Passengers who are more inclined to altitude sickness are likely to have a rough night because, according to Curtis, “respiration decreases during sleep, exacerbating the symptoms” of the onset of the milder forms of altitude sickness: “headache, dizziness, fatigue, shortness of breath, loss of appetite, nausea, disturbed sleep, and a general feeling of malaise.” 

You can get the lowdown about altitude sickness in Tibet in our post on staying healthy at high altitude in Tibet.)

But don’t they pump extra oxygen into the train?

It’s true that the Qinghai-Tibet railway train cars are equipped with two ways to deliver oxygen.

First of all, oxygen is supposed to be pumped in when the train reaches the higher altitudes.

Plus, there are oxygen outlets that individuals can plug into with a tube fitted with a nosepiece. (The trains are not, as Chinese travel agency sites often claim, pressurized.)

But you should know a few things…

One, is that the oxygen outlets on the train don’t all work. On one of our rides, only one out of four of the outlets in our compartment worked.

This leads us to doubt, honestly, how well the system of pumping oxygen into the cars is working.

Also, an article called High Mix: Oxygen on the Train5 on the “High Road to…” blog suggests that the extra oxygen creates conditions basically equivalent to being at Lhasa’s altitude during the higher parts of the journey.

It’s not unusual for travelers to report sleeplessness and other symptoms of mild altitude sickness, just as they would in their first days in Lhasa.

According to a study headed by Tian Yi Wu, MD of the High Altitude Medical Research Institute in Qinghai, Altitude Illness in Qinghai–Tibet Railroad Passengers, “passengers reached 4768 m from 2808 m in less than 1.5 h, after which 78% of the passengers reported symptoms, 24% reaching the Lake Louise criterion score for AMS [Acute Mountain Sickness].”

Here’s the bottom line:

In terms of acclimatization, “the main advantages of taking the train lies in the time spent between Xining and Golmud.” (From High Mix: Oxygen on the Train), about 10 hours of the whole trip.

So, over the course of the ~ 44 hour journey from Beijing to Lhasa, you’ve got almost a whole day at altitudes too low to count, about 10 hours worth of helpful acclimatizing, and the rest of the ride at the equivalent of Lhasa’s altitude.

It clearly doesn’t add up as a great way to progress slowly up to Lhasa altitude!

Does this mean I shouldn’t take the train from Beijing, or Shanghai or Chengdu, to Lhasa?

No, not at all.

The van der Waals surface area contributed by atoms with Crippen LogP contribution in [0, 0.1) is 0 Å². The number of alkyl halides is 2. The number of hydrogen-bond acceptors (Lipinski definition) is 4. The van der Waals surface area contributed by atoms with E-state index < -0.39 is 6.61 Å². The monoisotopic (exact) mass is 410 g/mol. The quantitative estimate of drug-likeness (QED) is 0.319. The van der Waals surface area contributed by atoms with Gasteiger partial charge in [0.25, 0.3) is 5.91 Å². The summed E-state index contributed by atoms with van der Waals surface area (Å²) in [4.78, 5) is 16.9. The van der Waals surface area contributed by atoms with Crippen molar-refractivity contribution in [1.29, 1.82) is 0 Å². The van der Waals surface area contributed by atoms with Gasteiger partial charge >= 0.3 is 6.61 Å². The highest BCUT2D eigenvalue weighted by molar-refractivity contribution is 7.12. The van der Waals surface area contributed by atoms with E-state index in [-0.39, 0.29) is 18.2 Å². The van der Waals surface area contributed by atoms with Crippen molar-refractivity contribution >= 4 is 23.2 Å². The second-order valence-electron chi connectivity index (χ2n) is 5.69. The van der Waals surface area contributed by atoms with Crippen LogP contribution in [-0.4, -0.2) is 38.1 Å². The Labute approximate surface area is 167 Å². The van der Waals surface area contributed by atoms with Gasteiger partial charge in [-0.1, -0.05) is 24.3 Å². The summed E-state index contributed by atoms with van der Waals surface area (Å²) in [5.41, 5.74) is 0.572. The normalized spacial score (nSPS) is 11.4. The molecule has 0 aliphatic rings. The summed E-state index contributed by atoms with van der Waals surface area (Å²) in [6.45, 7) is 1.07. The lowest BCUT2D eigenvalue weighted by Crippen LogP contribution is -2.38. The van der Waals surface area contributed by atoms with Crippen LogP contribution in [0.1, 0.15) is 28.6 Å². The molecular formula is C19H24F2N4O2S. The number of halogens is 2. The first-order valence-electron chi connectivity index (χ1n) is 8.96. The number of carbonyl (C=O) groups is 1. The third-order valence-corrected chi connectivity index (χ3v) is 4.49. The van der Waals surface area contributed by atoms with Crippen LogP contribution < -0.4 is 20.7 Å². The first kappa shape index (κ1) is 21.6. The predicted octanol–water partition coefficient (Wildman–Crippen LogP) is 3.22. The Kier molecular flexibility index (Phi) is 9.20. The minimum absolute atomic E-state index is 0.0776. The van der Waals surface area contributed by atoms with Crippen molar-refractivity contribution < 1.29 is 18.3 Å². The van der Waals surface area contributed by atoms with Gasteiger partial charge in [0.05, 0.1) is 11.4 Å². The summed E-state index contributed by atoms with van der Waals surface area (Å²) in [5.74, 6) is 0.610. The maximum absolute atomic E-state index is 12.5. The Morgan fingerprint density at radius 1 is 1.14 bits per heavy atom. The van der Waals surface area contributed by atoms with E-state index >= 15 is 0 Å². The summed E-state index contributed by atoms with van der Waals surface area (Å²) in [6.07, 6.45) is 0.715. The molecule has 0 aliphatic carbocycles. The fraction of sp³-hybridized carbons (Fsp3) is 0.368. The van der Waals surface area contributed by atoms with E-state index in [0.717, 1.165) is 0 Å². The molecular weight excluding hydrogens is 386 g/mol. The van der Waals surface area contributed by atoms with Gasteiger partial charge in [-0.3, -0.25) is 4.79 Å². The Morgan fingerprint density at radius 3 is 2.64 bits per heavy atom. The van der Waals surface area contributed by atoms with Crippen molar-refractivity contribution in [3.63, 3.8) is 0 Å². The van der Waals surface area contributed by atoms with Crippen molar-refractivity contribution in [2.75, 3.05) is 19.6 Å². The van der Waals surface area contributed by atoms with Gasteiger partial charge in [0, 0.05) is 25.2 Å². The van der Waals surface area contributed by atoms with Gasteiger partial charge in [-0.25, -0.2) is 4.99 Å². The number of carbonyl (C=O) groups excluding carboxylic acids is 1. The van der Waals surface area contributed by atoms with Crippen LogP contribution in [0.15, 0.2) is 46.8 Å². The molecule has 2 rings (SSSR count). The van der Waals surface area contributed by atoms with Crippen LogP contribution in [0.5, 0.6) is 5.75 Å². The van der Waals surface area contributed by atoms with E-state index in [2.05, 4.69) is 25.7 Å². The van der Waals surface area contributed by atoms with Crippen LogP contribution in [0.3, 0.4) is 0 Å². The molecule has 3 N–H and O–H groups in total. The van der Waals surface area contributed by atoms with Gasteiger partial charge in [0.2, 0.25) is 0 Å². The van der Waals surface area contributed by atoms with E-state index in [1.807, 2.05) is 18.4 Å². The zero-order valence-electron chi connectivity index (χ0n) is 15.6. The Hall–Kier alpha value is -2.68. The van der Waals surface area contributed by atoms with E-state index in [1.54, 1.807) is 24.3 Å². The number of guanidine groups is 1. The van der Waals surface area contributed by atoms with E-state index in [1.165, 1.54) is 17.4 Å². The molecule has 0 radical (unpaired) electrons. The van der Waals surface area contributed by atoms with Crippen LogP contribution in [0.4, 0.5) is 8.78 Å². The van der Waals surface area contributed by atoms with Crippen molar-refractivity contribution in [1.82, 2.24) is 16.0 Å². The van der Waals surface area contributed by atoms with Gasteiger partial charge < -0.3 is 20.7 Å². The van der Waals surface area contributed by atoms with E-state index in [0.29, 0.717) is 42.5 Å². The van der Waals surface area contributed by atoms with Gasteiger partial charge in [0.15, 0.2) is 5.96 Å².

In fact we do recommend taking the train instead of flying in to Lhasa, because the flight is even worse in terms of acclimatizing.

By flying, a small percentage of people are actually at risk of getting pulmonary edema. (See the post on symptoms of altitude sickness. )

We just hope to let you know that the train is not a magic bullet for acclimatizing to Lhasa’s altitude, and that you may need to consider further strategies to help you acclimatize.

What are my options?

1. Recommended: Fly to Xining, stay there at least one night, and then take the train to Lhasa. (See this sky train to Lhasa tour) Why do this?

  • Xining’s altitude is high enough to help you begin to acclimate but not so high as to make most people feel sick.3 If you stay 2-3 days, before moving on to Lhasa, it will help you to acclimate. While you’re in Xining you can check out some of the amazing Tibetan cultural sites in the area. (See this post on itineraries to help prevent altitude sickness in Tibet.)
  • A major reason to take the train is for the views. The views in the first day from Beijing are apparently not that interesting. By all accounts the best views are between Golmud and Lhasa, and if you take the right train from Xining, you can see the best bits in daylight. (Take trains after 7p if you can for this purpose.)
  • Xining is a jumping off point to visit the Amdo region of Tibet. It is the largest city on the Tibetan plateau and diverse in its population, but only 5% Tibetan.
  • By the way, though Golmud is a bit higher than Xining, at 2809 m (9216 ft), it is not recommended to move on there for another “step” in acclimatizing. Not to malign the place without having ever been, but Golmud doesn’t sound like a place that most folks want to hang out. It might not even be possible to do this. Several reports online indicate that you can’t get off the train at Golmud and/or that you can’t buy a ticket from Golmud to Lhasa.
  • For help connecting to a reliable travel agent to assist you with booking a trip like this that includes the Tibet train, click here.

 2. What about flying in to Lhasa and taking the train out of Lhasa at the end of your visit?

  • You should be aware that for a low percentage of people, the risk of flying in to Lhasa directly from low altitude can result in pulmonary edema, which is potentially fatal.